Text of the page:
The Scottish parliament is to take over responsibility for income tax and welfare benefits in the most significant devolution of taxes thus far.
Changes to the management of income tax and other taxes, as published by the Smith Commission last week, are listed below. Any reference to a tax being “reserved” means it will be controlled by the UK parliament:
- Income Tax will remain a shared tax and both the UK and Scottish Parliaments will share control of Income Tax. MPs representing constituencies across the whole of the UK will continue to decide the UK’s Budget, including Income Tax.
- Within this framework, the Scottish Parliament will have the power to set the rates of Income Tax and the thresholds at which these are paid for the non-savings and non-dividend income of Scottish taxpayers (as defined by the Scotland Acts).
- As part of this, there will be no restrictions on the thresholds or rates the Scottish Parliament can set. All other aspects of Income Tax will remain reserved to the UK Parliament, including the imposition of the annual charge to Income Tax, the personal allowance, the taxation of savings and dividend income, the ability to introduce and amend tax reliefs and the definition of income.
- The Scottish Government will receive all Income Tax paid by Scottish taxpayers on their non-savings and non-dividend income with a corresponding adjustment in the block grant received from the UK Government, in line with the funding principles set out in paragraph 95.
- Given that Income Tax will still apply on a UK-wide basis, albeit with different rates and thresholds in Scotland, it will continue to be collected and administered by HMRC. In line with the approach taken for the Scottish rate of Income Tax, the Scottish Government will reimburse the UK Government for additional costs arising as a result of the implementation and administration of the Income Tax powers described above.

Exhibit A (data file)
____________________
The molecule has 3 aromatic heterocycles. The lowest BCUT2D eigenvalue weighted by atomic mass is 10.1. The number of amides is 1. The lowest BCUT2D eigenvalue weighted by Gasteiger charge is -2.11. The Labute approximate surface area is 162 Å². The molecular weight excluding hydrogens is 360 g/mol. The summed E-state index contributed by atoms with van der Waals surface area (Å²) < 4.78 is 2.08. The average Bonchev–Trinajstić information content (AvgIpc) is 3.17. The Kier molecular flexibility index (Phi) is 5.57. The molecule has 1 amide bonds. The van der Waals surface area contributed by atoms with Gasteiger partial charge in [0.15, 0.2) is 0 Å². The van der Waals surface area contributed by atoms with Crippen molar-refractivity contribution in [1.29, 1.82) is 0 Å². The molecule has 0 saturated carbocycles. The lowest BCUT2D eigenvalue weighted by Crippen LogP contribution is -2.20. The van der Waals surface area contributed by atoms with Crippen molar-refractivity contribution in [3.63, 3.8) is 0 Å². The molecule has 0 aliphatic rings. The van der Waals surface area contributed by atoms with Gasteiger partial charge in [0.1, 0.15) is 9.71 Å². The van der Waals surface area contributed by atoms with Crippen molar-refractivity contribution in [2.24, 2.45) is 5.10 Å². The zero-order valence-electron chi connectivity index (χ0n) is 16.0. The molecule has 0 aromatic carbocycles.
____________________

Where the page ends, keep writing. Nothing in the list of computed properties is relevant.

All aspects of National Insurance Contributions will remain reserved.
All aspects of Inheritance Tax and Capital Gains Tax will remain reserved.
All aspects of Corporation Tax will remain reserved.
All aspects of the taxation of oil and gas receipts will remain reserved.
Value Added Tax
The receipts raised in Scotland by the first 10 percentage points of the standard rate of Value Added Tax (VAT) will be assigned to the Scottish Government’s budget. These receipts should be calculated on a verified basis, to be agreed between the UK and Scottish Governments, with a corresponding adjustment to the block grant received from the UK Government in line with the principles set out in paragraph 95.
All other aspects of VAT will remain reserved.
Air Passenger Duty
The power to charge tax on air passengers leaving Scottish airports will be devolved to the Scottish Parliament. The Scottish Government will be free to make its own arrangements with regard to the design and collection of any replacement tax, including consideration of the environmental impact.